While writing the blog last week on Christianity and Buddhism I realised how little I know about other religions. When I was in school, which as they say was not today or yesterday, we had more class discussions about issues and I do remember watching the series Jesus of Nazareth. However, I do not recall learning about other religions.
After leaving school I worked for a few years in England back in the late eighties, early nineties and shared a flat with a girl who was teaching G.C.S.E. and A level Religion in a girls’ boarding school. She worked very hard on her class preparations, because of course, it was an exam subject over there, though not so in Ireland at that time. I really regretted that, because I loved Religion and felt I would have had a chance of doing fairly well in it, unlike subjects such as Maths which I struggled with and still have nightmares about!
The teaching of Religion in Schools is, I think, even more essential now, as sadly we are seeing increasing attacks around the world motivated by religious hatred and intolerance. We have only to think of the recent murders in Sri Lanka and New Zealand. Effective religious education will enable children to develop a knowledge and understanding of other religions; to explore fundamental questions arising out of our shared experience of life; to learn from religion and human experience and so develop their own ideas, beliefs, and values and to think about religion in a more mature way.
Every religion has a sense of exclusivity as part of its core identity. I remember a joke about that which had a group of Protestants arriving in Heaven and being shown around. They passed a room full of people laughing and having a great time. However, the door was locked so the new arrivals asked St Peter who was in there and got the reply “Oh that’s the Catholics; they think they’re the only ones up here!”
Sadly if people of any religion start to believe they are the only ones who have the answers it can lead to fundamental thinking, which at its best is patronising and at its worst can be an incitement to violence. In Many Faiths, One Truth, Tenzin Gyatso, the 14th Dalai Lama (the Spiritual Leader of Buddhism in Tibet) wrote: ‘When I was a boy in Tibet, I felt that my own Buddhist religion must be the best – and that other faiths were somewhat inferior. Now I see how naïve I was, and how dangerous the extremes of religious intolerance can be today.’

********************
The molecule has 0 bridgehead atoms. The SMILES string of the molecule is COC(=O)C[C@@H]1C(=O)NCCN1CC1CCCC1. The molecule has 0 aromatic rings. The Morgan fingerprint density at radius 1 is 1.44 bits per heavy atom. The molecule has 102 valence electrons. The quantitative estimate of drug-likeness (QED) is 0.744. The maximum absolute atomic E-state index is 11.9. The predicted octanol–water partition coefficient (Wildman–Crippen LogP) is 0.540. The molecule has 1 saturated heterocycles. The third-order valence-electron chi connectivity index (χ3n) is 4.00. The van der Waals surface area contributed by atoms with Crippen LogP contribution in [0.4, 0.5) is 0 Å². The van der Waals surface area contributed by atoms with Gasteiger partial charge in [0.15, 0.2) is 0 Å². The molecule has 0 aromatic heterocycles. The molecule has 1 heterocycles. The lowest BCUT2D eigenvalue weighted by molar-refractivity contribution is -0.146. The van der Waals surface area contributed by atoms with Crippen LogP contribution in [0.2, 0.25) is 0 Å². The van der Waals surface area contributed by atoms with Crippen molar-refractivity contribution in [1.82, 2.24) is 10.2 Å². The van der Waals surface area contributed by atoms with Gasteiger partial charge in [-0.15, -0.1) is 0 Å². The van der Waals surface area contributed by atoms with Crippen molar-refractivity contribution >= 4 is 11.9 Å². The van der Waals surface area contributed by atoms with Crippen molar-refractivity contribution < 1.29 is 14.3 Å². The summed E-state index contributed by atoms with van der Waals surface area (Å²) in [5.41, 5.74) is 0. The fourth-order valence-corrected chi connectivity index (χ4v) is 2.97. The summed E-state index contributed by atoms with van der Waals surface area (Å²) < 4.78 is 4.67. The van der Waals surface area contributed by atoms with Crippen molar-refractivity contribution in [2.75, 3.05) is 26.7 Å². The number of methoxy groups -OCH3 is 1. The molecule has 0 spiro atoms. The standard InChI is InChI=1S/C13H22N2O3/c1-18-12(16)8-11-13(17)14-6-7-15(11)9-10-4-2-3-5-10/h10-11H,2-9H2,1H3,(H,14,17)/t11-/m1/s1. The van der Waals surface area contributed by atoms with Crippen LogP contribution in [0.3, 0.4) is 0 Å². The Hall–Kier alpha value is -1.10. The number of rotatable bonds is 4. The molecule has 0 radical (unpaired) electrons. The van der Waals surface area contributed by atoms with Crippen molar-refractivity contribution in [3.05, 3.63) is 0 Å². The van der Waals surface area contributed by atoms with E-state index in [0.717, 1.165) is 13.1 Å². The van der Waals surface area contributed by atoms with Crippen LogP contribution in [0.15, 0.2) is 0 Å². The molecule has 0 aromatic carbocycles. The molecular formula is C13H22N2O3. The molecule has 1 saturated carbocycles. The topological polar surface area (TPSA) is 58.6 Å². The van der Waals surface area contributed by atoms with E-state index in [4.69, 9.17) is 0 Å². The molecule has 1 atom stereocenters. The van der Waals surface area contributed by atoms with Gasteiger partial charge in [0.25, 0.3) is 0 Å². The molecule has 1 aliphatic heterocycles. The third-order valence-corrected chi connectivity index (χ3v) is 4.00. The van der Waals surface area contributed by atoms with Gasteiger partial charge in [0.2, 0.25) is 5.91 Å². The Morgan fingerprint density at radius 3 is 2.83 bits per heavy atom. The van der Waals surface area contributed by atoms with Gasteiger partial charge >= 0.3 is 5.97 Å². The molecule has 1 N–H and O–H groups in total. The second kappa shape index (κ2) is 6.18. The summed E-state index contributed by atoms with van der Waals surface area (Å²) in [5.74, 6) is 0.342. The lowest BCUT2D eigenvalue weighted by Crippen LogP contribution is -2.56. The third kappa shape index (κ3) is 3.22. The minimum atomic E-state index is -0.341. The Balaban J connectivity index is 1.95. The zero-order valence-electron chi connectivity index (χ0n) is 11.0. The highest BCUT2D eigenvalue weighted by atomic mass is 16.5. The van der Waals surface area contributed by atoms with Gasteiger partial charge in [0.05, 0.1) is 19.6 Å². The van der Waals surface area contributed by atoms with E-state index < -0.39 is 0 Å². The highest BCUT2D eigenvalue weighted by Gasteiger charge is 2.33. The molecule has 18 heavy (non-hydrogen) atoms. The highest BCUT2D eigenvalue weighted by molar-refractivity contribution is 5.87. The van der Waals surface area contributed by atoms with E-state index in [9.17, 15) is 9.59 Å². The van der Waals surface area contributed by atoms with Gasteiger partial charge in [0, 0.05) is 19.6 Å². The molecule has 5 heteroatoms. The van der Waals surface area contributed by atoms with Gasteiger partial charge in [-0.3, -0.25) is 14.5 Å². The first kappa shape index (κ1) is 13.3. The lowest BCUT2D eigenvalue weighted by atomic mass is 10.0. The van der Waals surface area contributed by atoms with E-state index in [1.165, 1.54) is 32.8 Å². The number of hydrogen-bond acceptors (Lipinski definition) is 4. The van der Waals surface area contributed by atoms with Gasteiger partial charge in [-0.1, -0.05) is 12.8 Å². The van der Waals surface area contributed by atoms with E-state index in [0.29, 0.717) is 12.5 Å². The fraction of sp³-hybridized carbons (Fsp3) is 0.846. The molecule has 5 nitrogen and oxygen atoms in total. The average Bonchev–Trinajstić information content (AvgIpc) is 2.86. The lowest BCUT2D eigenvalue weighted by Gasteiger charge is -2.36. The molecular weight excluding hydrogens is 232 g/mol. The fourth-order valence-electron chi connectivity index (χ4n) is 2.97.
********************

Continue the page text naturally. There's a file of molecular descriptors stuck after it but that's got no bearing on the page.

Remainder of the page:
This is why religious education is so important. While preserving faith towards one’s own tradition, one can respect, admire and appreciate other traditions. Comparing and contrasting other religions offers enormous opportunities not only to see fundamental differences but also similarities which students can analyse and draw conclusions about.
When studying other cultures, historical or contemporary, we can’t begin to understand a group of people without knowing their beliefs. And a group’s fundamental beliefs about matters of ultimate concern are connected to all other beliefs and behaviours within the culture. We can’t study religion, history, politics, economics, art, science or environment without looking at how they interact with each other.
The earlier children start learning about religion in an educational setting which will nurture curiosity inquiry and growth, the more mature and reflective they will become as adults. They pick up all kinds of ideas, many distorted, from others, online and on television as well as from their parents. When they study other religions they will realise that they all have similar roots and all provide two very important things for their followers.
Firstly, they give us an analysis of human nature with all of them portraying it as being in some way incomplete or unsatisfactory. The Western Semitic traditions of Judaism, Christianity and Islam tend to see this lack in largely moral terms – that there is in human nature an inclination to fall away from God, whether it is through sin in Christianity, evil inclination in Judaism or forgetfulness and self-centredness in Islam. In the religions that developed in India, namely Buddhism, Hinduism and Sikhism, the focus of this incompleteness is on false consciousness leading to ignorance and spiritual blindness.
Secondly, however religions also provide not only analysis of human imperfection but a ‘path’ or ‘way’ to enable the believer to transcend this imperfect nature and in doing so become more fully human. Of course, each religion differs as to what this ‘goal ‘of life is. This is where the dangers lie but if the emphasis in class is on what we have in common rather than how we differ there is more a chance of a world-view which is inclusive and accepting rather than exclusive and prejudiced.
Written by Marie-Therese Cryan
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